The Framing of Frankenstein; or, Is There a Reader in This Picture?


by Harry Heuser


Mary and Child: A Set of Pictures


As the most cursory study of film history or even infrequent excursions to the local multiplex confirm, there exists a small catalogue of perennial favorites of western literature that, time and again, are subjected to the Hollywood treatment.  To wit, an updated Emma Woodhouse returned—“as if!”—a valley girl in Clueless; a gym-trimmed Hester Prynne turned up with Demi Moore’s abs of steel, and a mondo Disney Quasimodo transmogrified into a huggable Hunchback-in-a-lunch bag.  Few novels have inspired as many cinematic variations as Mary Shelley’s Frankenstein, the most celebrated of which, James Whale’s Frankenstein (1931) and Bride of Frankenstein (1935), exemplify effective makeovers.  Notwithstanding box office failures such Kenneth Branagh’s 1994 take on Frankenstein or the Daniel Radcliffe starrer Victor Frankenstein (2015), the public’s fascination with the story of a scientist and his humanoid creation appears to have remained undiminished, or at least is judged to be strong enough to warrant further revisits.  In fact, since Albert J. LaValley’s genealogical study “The Stage and Film Children of Frankenstein: A Survey” (1979) or Steven Earl Forry’s Hideous Progenies: Dramatizations of Frankenstein from Mary Shelley to the Present (1990), the Frankenstein “family” has grown considerably.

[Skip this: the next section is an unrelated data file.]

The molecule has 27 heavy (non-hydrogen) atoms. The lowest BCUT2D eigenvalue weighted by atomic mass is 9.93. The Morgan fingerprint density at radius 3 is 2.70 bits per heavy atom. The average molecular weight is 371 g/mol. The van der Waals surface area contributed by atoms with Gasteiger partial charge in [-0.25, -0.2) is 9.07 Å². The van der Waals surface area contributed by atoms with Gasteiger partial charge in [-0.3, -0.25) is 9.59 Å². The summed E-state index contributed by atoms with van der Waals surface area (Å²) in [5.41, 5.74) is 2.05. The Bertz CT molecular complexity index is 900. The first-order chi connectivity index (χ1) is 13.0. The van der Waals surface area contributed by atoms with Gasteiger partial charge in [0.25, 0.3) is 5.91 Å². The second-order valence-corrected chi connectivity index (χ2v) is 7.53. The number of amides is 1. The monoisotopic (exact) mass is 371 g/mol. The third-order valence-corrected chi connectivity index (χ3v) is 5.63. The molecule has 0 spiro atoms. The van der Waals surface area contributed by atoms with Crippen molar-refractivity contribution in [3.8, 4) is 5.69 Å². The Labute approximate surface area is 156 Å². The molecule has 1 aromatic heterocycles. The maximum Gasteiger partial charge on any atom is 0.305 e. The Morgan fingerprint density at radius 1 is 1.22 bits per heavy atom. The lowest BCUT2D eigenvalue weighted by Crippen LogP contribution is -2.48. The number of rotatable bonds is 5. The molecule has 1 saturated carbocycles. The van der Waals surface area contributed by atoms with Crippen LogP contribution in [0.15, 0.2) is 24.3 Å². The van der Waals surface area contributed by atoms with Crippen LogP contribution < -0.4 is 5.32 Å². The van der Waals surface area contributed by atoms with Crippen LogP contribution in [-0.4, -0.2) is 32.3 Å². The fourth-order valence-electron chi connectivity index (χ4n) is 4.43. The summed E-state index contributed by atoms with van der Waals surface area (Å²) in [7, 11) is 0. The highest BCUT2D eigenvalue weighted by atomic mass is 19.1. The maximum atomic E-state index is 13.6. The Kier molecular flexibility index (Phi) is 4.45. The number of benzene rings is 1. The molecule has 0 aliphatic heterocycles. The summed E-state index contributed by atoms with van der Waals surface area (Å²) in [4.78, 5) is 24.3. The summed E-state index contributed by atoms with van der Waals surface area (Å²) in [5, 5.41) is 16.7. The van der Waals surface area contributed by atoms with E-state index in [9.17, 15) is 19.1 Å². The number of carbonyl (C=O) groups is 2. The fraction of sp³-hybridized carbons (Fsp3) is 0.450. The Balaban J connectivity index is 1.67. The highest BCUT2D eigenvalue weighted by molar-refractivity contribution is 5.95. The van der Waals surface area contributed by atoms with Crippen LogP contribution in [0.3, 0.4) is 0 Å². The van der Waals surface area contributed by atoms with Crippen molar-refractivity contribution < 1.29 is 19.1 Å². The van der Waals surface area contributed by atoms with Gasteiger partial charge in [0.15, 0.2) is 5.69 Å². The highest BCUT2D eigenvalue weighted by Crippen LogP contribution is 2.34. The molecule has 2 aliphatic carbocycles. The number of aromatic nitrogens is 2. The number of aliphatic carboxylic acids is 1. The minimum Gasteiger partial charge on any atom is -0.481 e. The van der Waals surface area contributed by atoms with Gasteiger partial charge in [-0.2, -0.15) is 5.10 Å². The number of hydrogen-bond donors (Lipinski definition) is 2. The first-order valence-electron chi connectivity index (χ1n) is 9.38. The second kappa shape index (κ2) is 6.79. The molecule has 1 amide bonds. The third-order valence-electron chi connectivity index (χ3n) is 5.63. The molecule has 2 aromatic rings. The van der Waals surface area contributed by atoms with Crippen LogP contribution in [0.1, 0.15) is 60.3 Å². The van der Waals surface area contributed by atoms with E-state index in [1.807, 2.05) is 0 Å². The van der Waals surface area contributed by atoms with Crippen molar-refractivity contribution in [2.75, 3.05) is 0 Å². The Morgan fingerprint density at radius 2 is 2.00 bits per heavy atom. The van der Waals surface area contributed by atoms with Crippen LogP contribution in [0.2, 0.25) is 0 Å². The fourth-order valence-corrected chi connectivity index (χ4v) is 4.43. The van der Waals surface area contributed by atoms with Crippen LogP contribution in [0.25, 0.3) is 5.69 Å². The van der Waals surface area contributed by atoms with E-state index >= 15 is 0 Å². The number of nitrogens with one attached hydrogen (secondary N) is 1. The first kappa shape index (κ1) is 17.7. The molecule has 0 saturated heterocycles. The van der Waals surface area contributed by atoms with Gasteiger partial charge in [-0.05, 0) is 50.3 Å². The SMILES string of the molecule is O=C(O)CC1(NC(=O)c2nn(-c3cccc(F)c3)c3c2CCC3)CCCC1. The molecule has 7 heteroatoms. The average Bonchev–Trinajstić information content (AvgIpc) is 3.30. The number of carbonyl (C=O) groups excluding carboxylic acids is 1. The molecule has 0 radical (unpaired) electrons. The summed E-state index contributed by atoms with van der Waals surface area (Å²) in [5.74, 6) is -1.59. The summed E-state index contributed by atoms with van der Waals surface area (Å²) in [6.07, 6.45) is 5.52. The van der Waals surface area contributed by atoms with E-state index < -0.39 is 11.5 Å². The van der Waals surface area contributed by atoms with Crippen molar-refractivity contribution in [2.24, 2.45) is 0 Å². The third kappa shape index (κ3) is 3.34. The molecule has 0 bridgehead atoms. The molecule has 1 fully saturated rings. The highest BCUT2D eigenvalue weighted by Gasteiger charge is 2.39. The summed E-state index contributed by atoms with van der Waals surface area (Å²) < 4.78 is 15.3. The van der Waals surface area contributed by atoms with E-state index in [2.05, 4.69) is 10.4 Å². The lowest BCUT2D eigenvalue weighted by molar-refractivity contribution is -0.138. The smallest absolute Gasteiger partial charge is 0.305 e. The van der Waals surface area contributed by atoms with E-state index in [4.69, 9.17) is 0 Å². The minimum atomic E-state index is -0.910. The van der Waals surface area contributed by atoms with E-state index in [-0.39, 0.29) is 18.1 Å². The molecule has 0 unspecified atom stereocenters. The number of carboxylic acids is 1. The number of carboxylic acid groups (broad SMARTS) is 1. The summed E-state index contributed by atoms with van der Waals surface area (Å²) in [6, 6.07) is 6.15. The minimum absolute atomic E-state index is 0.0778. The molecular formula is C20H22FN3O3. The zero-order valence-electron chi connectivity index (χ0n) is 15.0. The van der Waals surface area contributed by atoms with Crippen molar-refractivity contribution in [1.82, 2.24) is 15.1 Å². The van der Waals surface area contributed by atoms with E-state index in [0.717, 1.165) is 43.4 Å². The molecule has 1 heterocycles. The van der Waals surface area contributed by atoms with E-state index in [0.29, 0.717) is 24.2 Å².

How those younger Frankensteins are placed in relation to Mary Shelley and her novel depends on who is in charge of creating the family portrait.  While some pictures now display a motley crowd of Gods and Monsters, others still show a solitary figure.  Is there a parent in these pictures? If yes, who is it: Mary Shelley, Mary Shelley’s Frankenstein, or Frankenstein, pop-cultural phenomenon? Is it, perhaps, Percy Bysshe Shelley, or Mary Wollstonecraft, or Milton?  Even traces of the Golem or Prometheus, creator of mankind, may be discerned on some canvasses.  Yet surprisingly, one figure rarely moves into the frame: the figure of the reader as creator of Frankenstein.


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